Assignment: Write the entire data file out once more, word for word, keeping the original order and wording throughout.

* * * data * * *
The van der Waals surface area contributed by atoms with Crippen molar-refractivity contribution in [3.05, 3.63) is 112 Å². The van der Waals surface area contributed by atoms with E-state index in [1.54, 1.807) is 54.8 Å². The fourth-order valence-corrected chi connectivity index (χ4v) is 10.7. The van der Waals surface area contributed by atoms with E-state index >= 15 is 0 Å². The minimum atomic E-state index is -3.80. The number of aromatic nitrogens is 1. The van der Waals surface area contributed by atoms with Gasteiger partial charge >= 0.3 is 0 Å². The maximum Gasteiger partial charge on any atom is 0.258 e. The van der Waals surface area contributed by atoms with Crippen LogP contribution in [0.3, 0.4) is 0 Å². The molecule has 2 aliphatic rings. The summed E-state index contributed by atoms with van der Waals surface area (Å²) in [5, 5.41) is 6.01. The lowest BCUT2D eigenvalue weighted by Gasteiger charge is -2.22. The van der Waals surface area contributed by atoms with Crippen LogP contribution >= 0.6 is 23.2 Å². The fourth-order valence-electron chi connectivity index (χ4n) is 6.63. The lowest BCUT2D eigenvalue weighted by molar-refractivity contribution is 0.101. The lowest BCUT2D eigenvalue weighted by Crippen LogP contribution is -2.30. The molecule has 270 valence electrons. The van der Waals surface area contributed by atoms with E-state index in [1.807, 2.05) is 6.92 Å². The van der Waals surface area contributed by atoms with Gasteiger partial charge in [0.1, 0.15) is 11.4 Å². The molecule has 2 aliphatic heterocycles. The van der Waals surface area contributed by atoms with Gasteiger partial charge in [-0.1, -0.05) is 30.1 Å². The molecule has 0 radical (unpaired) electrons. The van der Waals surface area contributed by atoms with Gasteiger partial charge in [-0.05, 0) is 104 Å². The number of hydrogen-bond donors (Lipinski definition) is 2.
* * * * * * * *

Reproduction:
The van der Waals surface area contributed by atoms with Crippen molar-refractivity contribution in [3.05, 3.63) is 112 Å². The van der Waals surface area contributed by atoms with E-state index in [1.54, 1.807) is 54.8 Å². The fourth-order valence-corrected chi connectivity index (χ4v) is 10.7. The van der Waals surface area contributed by atoms with E-state index >= 15 is 0 Å². The minimum atomic E-state index is -3.80. The number of aromatic nitrogens is 1. The van der Waals surface area contributed by atoms with Gasteiger partial charge >= 0.3 is 0 Å². The maximum Gasteiger partial charge on any atom is 0.258 e. The van der Waals surface area contributed by atoms with Crippen LogP contribution in [0.3, 0.4) is 0 Å². The molecule has 2 aliphatic rings. The summed E-state index contributed by atoms with van der Waals surface area (Å²) in [5, 5.41) is 6.01. The lowest BCUT2D eigenvalue weighted by Gasteiger charge is -2.22. The van der Waals surface area contributed by atoms with Crippen LogP contribution >= 0.6 is 23.2 Å². The fourth-order valence-electron chi connectivity index (χ4n) is 6.63. The lowest BCUT2D eigenvalue weighted by molar-refractivity contribution is 0.101. The lowest BCUT2D eigenvalue weighted by Crippen LogP contribution is -2.30. The molecule has 270 valence electrons. The van der Waals surface area contributed by atoms with E-state index in [1.807, 2.05) is 6.92 Å². The van der Waals surface area contributed by atoms with Gasteiger partial charge in [0.1, 0.15) is 11.4 Å². The molecule has 2 aliphatic heterocycles. The van der Waals surface area contributed by atoms with Gasteiger partial charge in [-0.1, -0.05) is 30.1 Å². The molecule has 0 radical (unpaired) electrons. The van der Waals surface area contributed by atoms with Gasteiger partial charge in [-0.05, 0) is 104 Å². The number of hydrogen-bond donors (Lipinski definition) is 2.